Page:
When you’ve won an Academy Award for your first feature film, created a role in the reboot of Star Wars, and graced the cover of Vogue (twice), the most unexpected career move would almost certainly be an Off-Broadway play about the Liberian Civil War. The fact that Lupita Nyong’o is on track to make her Broadway debut in Danai Gurira’s acclaimed drama Eclipsed is in some ways a happy accident. All she wanted to do was get back on stage in a role she understudied at Yale School of Drama in 2009.
“I had sat down with myself after the whirlwind year I’d had and thought about what I really wanted to do, and it was just Eclipsed,” Nyong’o told The New York Times, referring to the instant stardom that came with her performance in 12 Years a Slave. Offered her pick of scripts by Public Theater artistic director Oskar Eustis, Nyong’o replied, “Nope, I want to do Eclipsed.” After winning raves from critics, the production quickly sold out its entire run, and a limited engagement at Broadway’s Golden Theatre will begin February 23.
Set in a Liberian rebel army camp in 2003, Eclipsed centers on the “wives” (actually sex slaves) of a brutal commanding officer, including a 15-year-old first seen emerging from her hiding place under a metal tub. This unnamed teen is played by Nyong’o in a tattered T-shirt and messy topknot that render the glamorous young star unrecognizable. Over the course of the play, “The Girl” must decide whether to pursue an alternate path as a gun-toting rebel soldier. “It’s about how women end up creating freedom within themselves,” the actress explained in her most recent Vogue cover story. “My character is wife No. 4. It’s about her grappling with the loss of her life.”
Nyong’o is thrilled be part of what Zimbabwean American playwright Gurira calls an “Africanist” all-female ensemble, including actresses with roots in Kenya (Nyong’o), Liberia (Saycon Sengbloh), Ghana (Akosua Busia), and Sierra Leone (Zainab Jah), and a director born in South Africa (Liesl Tommy). “I grew up in a country and in a world that consumed a lot of Western popular culture, and so I was starved for stories about people like me,” Nyong’o told the Times. “This seemed like a prime opportunity to do a story about Africans that also really allowed me to stretch myself, to experience totally different circumstances from the ones I grew up in.”
The daughter of a Kenyan professor turned politician, Nyong’o was born in Mexico City but returned to her home country as a baby. “My dream was to be an actor from when I was very little,” she said in a speech at the Massachusetts Conference for Women, a goal “made a little more difficult because I grew up in Nairobi, Kenya, in the ’80s when acting was just not a viable career path . . . especially for a politician’s daughter.” Inspired by the performances of Whoopi Goldberg and Oprah Winfrey in The Color Purple, Nyong’o kept her dream alive while majoring in film studies in America at Hampshire College. And yet, she said, “at age 25, I was still feeling lost and unfocused. . . . What I really wanted, more than anything, was to make believe for a living.”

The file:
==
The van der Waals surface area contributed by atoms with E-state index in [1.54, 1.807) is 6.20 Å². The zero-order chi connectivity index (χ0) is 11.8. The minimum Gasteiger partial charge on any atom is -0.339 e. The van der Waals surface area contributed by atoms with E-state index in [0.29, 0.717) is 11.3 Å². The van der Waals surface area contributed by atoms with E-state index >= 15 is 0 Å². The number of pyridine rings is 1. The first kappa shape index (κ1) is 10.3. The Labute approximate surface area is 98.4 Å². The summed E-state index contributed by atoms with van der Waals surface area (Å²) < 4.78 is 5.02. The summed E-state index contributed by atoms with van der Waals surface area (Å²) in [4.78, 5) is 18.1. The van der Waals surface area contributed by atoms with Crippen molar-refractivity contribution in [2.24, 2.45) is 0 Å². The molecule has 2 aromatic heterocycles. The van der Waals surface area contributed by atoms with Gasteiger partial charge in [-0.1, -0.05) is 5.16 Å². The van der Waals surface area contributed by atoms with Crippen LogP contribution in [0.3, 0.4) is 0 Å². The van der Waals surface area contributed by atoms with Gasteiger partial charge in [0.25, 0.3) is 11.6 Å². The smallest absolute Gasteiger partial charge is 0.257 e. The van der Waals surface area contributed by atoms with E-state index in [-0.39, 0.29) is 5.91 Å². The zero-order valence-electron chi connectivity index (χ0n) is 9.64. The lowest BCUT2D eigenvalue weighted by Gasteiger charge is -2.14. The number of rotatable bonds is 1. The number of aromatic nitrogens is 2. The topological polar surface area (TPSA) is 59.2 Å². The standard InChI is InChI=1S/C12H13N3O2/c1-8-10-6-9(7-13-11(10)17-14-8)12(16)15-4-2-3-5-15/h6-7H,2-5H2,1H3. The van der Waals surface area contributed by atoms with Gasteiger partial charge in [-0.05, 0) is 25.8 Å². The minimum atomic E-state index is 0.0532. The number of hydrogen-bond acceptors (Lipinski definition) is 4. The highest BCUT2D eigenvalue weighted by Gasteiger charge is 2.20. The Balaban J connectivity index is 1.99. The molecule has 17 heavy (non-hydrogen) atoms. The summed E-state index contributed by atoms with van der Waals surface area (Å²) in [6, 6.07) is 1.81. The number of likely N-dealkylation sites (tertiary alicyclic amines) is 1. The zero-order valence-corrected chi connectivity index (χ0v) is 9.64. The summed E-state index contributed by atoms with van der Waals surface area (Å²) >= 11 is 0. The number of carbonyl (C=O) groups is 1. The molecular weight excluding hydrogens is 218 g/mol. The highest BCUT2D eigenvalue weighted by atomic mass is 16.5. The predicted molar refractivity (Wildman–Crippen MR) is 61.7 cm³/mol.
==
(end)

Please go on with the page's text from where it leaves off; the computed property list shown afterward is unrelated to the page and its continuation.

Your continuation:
Everything changed when Nyong’o successfully auditioned for a spot at Yale School of Drama, where she met Gurira and Tommy, and won the role of Patsey in 12 Years a Slave just before graduation. Her recent success comes as no surprise to the Eclipsed director. “Lupita is both extremely talented and luminously beautiful,” Tommy says. “That may sound hyperbolic, but when you see her on stage, you cannot take your eyes off her.”
A naturally charismatic theater actress, Nyong’o prefers to think of herself as a member of the Eclipsed ensemble. “I did a lot of expressing of myself during the campaign for 12 Years,” she recalled of the red carpets and award shows leading up to the 2014 Oscar ceremony, “and I needed to get back to who I was as a performer, as an actor, as a beginner. . . . I love the communal experience of theater, of getting to really go deep and to play with other people and create together.”
During her break between the Off-Broadway and Broadway runs of Eclipsed, Nyong’o will again face paparazzi cameras in support of Star Wars: The Force Awakens, in which she voices the alien space pirate Maz Kanata. Also on tap are a live-action remake of The Jungle Book, as the wolf mother Raksha, and a still-in-development film adaptation of the award-winning novel Americanah. “I like playing characters that stretch me and that allow me to investigate humanity in a different way,” she told Vogue.
Taking the stage on Broadway is the next step in Nyong’o’s continuing quest to challenge herself. “With success comes an added expectation,” she noted in her speech at the Massachusetts women’s conference, “and with that comes lofty responsibility.” Comparing her insecurities to dragons and acknowledging past fears of “not being able to handle all these new expectations,” she concluded: “I must ultimately trust that my life has equipped me with all the tools and weapons I need.” The women of Eclipsed couldn’t have said it better.
Photo by Joan Marcus.